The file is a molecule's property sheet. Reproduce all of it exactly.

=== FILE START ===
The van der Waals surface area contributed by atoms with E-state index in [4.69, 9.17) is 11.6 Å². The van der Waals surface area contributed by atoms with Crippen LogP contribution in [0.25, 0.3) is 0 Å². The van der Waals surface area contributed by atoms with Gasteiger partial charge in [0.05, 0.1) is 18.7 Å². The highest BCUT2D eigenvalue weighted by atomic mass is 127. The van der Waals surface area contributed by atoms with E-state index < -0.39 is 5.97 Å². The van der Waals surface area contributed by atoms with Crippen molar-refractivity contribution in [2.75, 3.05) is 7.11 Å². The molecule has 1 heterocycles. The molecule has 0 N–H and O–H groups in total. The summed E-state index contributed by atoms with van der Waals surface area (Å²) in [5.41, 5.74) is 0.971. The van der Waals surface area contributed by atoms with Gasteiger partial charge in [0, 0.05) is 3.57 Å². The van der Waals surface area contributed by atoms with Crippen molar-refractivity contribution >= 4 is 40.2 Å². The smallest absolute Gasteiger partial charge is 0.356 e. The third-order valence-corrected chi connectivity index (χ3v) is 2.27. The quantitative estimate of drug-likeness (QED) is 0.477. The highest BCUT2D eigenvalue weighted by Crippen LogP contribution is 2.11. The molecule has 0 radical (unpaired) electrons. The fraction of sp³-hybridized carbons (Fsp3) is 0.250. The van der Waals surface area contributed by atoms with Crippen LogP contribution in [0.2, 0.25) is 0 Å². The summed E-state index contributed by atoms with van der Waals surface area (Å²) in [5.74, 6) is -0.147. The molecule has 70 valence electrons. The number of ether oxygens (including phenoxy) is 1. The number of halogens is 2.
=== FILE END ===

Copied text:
The van der Waals surface area contributed by atoms with E-state index in [4.69, 9.17) is 11.6 Å². The van der Waals surface area contributed by atoms with Crippen LogP contribution in [0.25, 0.3) is 0 Å². The van der Waals surface area contributed by atoms with Gasteiger partial charge in [0.05, 0.1) is 18.7 Å². The highest BCUT2D eigenvalue weighted by atomic mass is 127. The van der Waals surface area contributed by atoms with E-state index < -0.39 is 5.97 Å². The van der Waals surface area contributed by atoms with Crippen molar-refractivity contribution in [2.75, 3.05) is 7.11 Å². The molecule has 1 heterocycles. The molecule has 0 N–H and O–H groups in total. The summed E-state index contributed by atoms with van der Waals surface area (Å²) in [5.41, 5.74) is 0.971. The van der Waals surface area contributed by atoms with Gasteiger partial charge in [0, 0.05) is 3.57 Å². The van der Waals surface area contributed by atoms with Crippen molar-refractivity contribution >= 4 is 40.2 Å². The smallest absolute Gasteiger partial charge is 0.356 e. The third-order valence-corrected chi connectivity index (χ3v) is 2.27. The quantitative estimate of drug-likeness (QED) is 0.477. The highest BCUT2D eigenvalue weighted by Crippen LogP contribution is 2.11. The molecule has 0 radical (unpaired) electrons. The fraction of sp³-hybridized carbons (Fsp3) is 0.250. The van der Waals surface area contributed by atoms with Crippen LogP contribution in [0.2, 0.25) is 0 Å². The summed E-state index contributed by atoms with van der Waals surface area (Å²) in [5.74, 6) is -0.147. The molecule has 70 valence electrons. The number of ether oxygens (including phenoxy) is 1. The number of halogens is 2.